Note to readers: I am letting this stand as the front post for the moment, adding stuff from comments as we go along. Feel free to join in - there is still time.
You have nearly persuaded me that ‘monitory’ might be a good term to use to describe modern democracy, but kvd had almost persuaded me to the opposite viewpoint. I’m not sure that monitory captures the asinine aspect of modern politics – particularly use of focus groups to find meaningless words that have an appealing ring to them and using those words as a substitute for policies. For example: ‘moving forward with plans to build a sustainable Australia’.
Winton's example really made me laugh, for I have long complained about current "policy" statements with their pastel colours, obligatory if usually meaningless photos plus catch phrases devoid of content.
I thought, therefore, that I would issue a challenge to readers to nominate meaningless slogans. They can be actual examples, Working Australia comes to mind, or parodies. Mind you, they could be both! Again Working Australia comes to mind!
I am not sure that I can offer a prize, but surely between us we can come up with a list that might be a prize in itself?
Just an immediate addition from Neil Whitfield:
Quite a bit later
I think that we have to start with this one. kvd wrote:
For anyone interested, go to this page - http://www.liberal.org.au/Policies.aspx/ - to see the complete collection of Liberal Party policy PDFs. Click on any link, and what you get is an error page which says There appears to be a problem.
Wait, why am I here?
Says it all, really.
I thought kvd must be joking and went to check. At least at the time I write, that is exactly the message that comes up.
Katz nominated John Howard, January 1987: INCENTIVATION. No, I don't know what it means either.
Winton Bates wrote:
I have taken up kvd’s suggestion of trying to think up some new political slogans. However, I found it quite difficult to come up with phrases that were as meaningless as those which have already been used by professional politicians.
Here are some suggestions for the focus group to consider:
1. Building highways to happiness.
2. Health care we can live with.
3. Re-building the education revolution.
4. Working schools.
5. Launching islands of innovation.
6. Building a bigger Australia.
7. Empowering national ecology.
8. Moving people together. (That might require some explanation. It is a potential policy for solving the peak hour public transport problem in Sydney.)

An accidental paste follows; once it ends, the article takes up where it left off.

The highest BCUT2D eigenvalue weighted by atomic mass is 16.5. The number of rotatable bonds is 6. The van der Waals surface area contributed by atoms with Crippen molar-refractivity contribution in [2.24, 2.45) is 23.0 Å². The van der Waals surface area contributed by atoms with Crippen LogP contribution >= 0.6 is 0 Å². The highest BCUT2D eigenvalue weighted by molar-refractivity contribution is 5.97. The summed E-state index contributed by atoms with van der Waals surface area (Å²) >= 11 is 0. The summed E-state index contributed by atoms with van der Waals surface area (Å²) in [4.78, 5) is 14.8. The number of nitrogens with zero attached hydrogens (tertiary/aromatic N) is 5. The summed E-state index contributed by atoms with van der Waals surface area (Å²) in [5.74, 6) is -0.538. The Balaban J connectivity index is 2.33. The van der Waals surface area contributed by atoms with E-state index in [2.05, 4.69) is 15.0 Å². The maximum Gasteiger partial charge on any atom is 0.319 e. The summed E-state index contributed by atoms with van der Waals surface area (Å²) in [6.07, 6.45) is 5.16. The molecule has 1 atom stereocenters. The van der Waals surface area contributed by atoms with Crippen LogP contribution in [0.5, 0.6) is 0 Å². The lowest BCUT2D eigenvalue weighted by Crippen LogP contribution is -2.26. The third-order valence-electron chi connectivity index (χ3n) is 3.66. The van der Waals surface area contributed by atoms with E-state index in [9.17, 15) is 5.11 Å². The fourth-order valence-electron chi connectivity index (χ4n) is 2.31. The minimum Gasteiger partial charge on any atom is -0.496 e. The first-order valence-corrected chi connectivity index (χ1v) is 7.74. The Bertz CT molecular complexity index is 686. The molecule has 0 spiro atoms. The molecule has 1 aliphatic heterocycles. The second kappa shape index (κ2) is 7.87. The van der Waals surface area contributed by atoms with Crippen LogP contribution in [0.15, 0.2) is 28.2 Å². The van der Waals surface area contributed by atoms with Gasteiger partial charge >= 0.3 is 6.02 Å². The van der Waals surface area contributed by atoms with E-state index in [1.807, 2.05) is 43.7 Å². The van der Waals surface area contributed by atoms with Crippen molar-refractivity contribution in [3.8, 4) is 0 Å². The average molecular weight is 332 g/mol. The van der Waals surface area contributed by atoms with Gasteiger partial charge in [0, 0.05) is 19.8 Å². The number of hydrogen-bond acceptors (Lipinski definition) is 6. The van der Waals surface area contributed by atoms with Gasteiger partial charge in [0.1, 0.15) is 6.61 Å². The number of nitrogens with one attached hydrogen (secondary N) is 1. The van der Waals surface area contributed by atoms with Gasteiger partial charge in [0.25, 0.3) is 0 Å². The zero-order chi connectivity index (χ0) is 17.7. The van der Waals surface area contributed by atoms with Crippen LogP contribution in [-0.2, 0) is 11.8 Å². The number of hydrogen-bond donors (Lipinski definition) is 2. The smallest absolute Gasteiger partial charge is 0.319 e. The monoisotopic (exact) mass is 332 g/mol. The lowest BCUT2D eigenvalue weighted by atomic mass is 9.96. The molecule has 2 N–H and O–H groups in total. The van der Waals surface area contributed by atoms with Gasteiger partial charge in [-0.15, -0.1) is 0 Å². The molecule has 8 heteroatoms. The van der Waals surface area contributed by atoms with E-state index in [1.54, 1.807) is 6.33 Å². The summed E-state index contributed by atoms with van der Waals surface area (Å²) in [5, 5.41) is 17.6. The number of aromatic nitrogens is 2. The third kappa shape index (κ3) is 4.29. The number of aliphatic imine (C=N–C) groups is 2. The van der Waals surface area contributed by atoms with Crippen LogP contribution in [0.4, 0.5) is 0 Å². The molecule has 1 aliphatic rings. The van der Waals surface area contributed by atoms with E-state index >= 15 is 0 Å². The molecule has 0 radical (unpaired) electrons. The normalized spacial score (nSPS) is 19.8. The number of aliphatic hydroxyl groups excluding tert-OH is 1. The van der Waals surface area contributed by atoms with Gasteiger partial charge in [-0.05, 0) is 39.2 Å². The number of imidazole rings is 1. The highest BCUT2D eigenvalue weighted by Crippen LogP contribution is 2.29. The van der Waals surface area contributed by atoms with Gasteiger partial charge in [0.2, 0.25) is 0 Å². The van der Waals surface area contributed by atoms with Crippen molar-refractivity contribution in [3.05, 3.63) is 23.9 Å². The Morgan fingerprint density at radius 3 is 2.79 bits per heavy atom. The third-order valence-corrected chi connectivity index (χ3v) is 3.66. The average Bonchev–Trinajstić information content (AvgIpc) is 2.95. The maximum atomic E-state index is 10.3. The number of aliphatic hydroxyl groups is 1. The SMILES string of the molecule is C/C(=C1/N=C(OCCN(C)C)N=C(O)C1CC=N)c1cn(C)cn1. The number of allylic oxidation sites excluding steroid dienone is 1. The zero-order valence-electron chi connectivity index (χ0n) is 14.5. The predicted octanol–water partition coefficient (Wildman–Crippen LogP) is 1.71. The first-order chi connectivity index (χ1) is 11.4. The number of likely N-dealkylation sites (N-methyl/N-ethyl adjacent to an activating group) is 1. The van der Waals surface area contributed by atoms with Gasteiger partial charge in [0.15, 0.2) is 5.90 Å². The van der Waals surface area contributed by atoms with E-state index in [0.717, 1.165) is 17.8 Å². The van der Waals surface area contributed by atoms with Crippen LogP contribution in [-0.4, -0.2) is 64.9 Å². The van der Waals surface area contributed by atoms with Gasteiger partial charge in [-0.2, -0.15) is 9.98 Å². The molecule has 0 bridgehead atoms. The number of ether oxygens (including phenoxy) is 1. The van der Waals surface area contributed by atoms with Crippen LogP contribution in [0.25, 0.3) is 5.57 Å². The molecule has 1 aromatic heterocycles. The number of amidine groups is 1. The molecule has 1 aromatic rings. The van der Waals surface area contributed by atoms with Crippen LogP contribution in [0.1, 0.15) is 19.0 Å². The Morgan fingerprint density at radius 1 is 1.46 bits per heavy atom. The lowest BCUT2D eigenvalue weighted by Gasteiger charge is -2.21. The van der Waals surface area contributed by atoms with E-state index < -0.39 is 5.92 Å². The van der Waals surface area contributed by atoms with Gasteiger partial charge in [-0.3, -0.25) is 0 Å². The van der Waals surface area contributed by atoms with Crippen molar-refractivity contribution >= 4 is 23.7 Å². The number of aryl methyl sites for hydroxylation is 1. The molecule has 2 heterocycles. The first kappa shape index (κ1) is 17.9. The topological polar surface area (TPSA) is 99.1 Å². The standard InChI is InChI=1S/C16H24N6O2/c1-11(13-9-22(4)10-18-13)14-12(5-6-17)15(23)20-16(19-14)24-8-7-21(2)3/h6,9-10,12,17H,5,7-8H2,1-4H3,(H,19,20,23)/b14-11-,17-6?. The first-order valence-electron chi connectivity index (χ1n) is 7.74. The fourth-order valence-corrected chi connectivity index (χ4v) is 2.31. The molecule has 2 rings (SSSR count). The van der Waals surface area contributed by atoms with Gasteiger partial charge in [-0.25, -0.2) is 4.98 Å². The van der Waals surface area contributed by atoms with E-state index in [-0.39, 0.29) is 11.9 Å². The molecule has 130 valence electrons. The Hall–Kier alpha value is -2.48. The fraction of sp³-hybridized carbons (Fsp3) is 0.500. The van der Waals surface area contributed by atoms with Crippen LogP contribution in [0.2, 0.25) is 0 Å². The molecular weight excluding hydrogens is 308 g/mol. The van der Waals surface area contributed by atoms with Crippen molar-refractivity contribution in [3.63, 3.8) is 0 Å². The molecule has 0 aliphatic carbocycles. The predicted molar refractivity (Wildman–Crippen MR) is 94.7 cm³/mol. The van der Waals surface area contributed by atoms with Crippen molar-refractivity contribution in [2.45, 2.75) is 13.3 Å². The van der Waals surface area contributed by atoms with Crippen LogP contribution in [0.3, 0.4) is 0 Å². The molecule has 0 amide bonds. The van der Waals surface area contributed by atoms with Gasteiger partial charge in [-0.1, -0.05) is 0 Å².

At that point I lost the plot and starting thinking about how it might be possible to sell a stronger emphasis on defence spending without mentioning defence:
9. Diplomacy of the future.
10. Stepping up national sustainability.
Then, when the time comes to declare war:
11. Building bridges to peace.
Evan was forced to bow to Winton's Orwellian expertise, as was kvd. But kvd, that almost rusted on conservative warrior struck back
It's absolutely pointless competing against Winton's years of obfuscation - sorry, that should be experienced cynicism - but anyway:
For the Liberal Party:
We don’t stand for what they do.
We won’t stand for anything!
Sensible government: a new concept
Time to believe in something.
Putting the ‘great’ back into expectations.
We have a plan.
We’re in this together
A plan to move on but in another direction.
Free scratchies for every vote.
More of the same, only less so. Sorry.
And whoever concocted "moving forward" is a genius. Most probably Winton's nephew, I expect.
Mmm. Time to move forward, I think!
Meantime, over on Twitter, Paul Barratt was moving forward in a maritime direction:
If we move forward embracing a new future by stopping the boats we could well need a great new tax!
Keep it coming all!
A final postscript
Additions to those previously listed.
Ramana's Indian addition was divine benevolence. Winton and kvd have decided to cross-licence from each other 'We don't stand for what they do'" and "Launching Islands of Innovation" respectively. I could actually do something in real policy terms with launching islands of innovation! And a final word from Paul Barratt:
It's interesting. When I began this post I was thinking of actual slogans that got attached to policy and could actually have no real meaning. They are rather different from political slogans that may not, of themselves, have real meaning but which act as hooks on which to hang a series of attitudes. The worst political slogans can be those that do have meaning.
Take Stop the Boats or a Great Big Tax as examples.
A Great Big Tax may not be factually correct, although that is arguable. In any event, it is a device for putting across a simple message. Apart from its impact on voter perception, the slogan carries no call for action beyond, perhaps, the repeal of certain pieces of legislation.
Stop the Boats is different. That slogan combines a call for direct action with a very specific hook designed to attract certain sets of views. That makes it very different from a Great Big Tax. Taken to its logical extreme, it could be achieved by the handy application of gun fire - or a torpedo or a missile, actions then justified by the slogan itself. We had to Stop the Boats.
You see what I mean?